By now you’ve probably heard about the recent findings of FDA and Consumer Reports investigations. Testing discovered alarmingly high amount of arsenic in rice and rice products. Tainted foods included infant cereals and formula, breakfast cereals, brown rice and even rice milk.
What is Arsenic?
This naturally existing element can be found in the air, soil and water supply in varying amounts. Consumption over time has been linked to certain types of cancer and deficits in neurological development.
It’s difficult to assess just how much arsenic is too much. Furthermore, it’s not well understood just how long the body holds on it – so it’s unclear how much can accumulate in the system over time.
The Environmental Protection Agency deems small amount of arsenic safe for consumption but recent reports have found the amounts found in rice to be beyond this “safe” dose.
What to Do?
There’s much more work to be done to determine just how dangerous rice products can be. In the meantime, the FDA, the American Academy of Pediatrics, and other health organizations are calling for more research. In the meantime, many of these outfits are suggesting limiting rice intake, not excluding it.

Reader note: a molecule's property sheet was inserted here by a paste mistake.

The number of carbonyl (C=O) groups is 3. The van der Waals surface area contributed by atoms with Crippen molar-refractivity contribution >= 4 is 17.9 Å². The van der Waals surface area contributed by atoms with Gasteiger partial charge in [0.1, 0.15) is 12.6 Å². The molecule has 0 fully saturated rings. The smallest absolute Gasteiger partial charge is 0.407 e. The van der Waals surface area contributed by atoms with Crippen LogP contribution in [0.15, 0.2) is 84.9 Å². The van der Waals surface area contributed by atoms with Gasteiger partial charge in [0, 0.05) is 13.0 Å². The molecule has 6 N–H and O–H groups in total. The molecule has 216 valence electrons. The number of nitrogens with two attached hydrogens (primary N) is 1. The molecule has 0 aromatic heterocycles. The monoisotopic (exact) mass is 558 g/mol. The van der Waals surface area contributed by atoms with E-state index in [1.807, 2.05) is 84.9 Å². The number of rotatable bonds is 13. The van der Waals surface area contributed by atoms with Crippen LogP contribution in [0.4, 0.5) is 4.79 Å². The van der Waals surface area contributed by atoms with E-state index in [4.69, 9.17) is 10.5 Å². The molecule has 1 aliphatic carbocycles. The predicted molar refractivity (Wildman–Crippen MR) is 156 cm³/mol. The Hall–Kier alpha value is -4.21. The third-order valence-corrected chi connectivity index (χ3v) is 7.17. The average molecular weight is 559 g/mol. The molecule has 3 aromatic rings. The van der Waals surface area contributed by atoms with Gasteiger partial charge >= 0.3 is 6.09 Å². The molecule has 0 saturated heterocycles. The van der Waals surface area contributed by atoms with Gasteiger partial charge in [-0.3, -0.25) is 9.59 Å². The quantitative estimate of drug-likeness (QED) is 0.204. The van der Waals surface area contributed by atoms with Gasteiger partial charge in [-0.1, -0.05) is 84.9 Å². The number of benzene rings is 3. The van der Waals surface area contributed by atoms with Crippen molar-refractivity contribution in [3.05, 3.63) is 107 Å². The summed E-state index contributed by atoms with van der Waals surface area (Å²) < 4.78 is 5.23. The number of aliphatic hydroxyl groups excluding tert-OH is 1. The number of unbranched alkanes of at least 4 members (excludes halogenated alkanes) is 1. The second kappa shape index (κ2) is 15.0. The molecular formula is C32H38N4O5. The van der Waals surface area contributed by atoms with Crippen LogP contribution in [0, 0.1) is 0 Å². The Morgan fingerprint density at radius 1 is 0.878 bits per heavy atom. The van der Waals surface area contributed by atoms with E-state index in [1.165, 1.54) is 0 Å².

A few tips to help modify your diet:
- Mix it up – variety is important to everyone’s diet to get a wide array of nutrients.
- Experiment with other grains like oats, wheat, corn and quinoa.
- When preparing rice, rinse dry grains before cooking.
- Read ingredient labels – check for rice and rice-derived products like, rice flour and brown rice syrup.
- Get more ideas from the Environmental Working Group.
Bottom Line: This topic deserves (and it seems will get) more attention in coming months. Stay tuned for more from government testing and in the meantime, put some effort towards making small tweaks to your family’s meal plan.
- The First Lady Unveils Revamped Nutrition Facts Label
- Nutrition News: Smoothies, Calorie Disclosure Rules, Diet and High School Sports
- Nutrition News: Healthiest Veggie-Cooking Methods, Pregnancy Obesity Risks, Silk For Fresh Fruit
- Want Better Olive Oil? Start with Better Olives, Says Cobram Estate’s Rob McGavin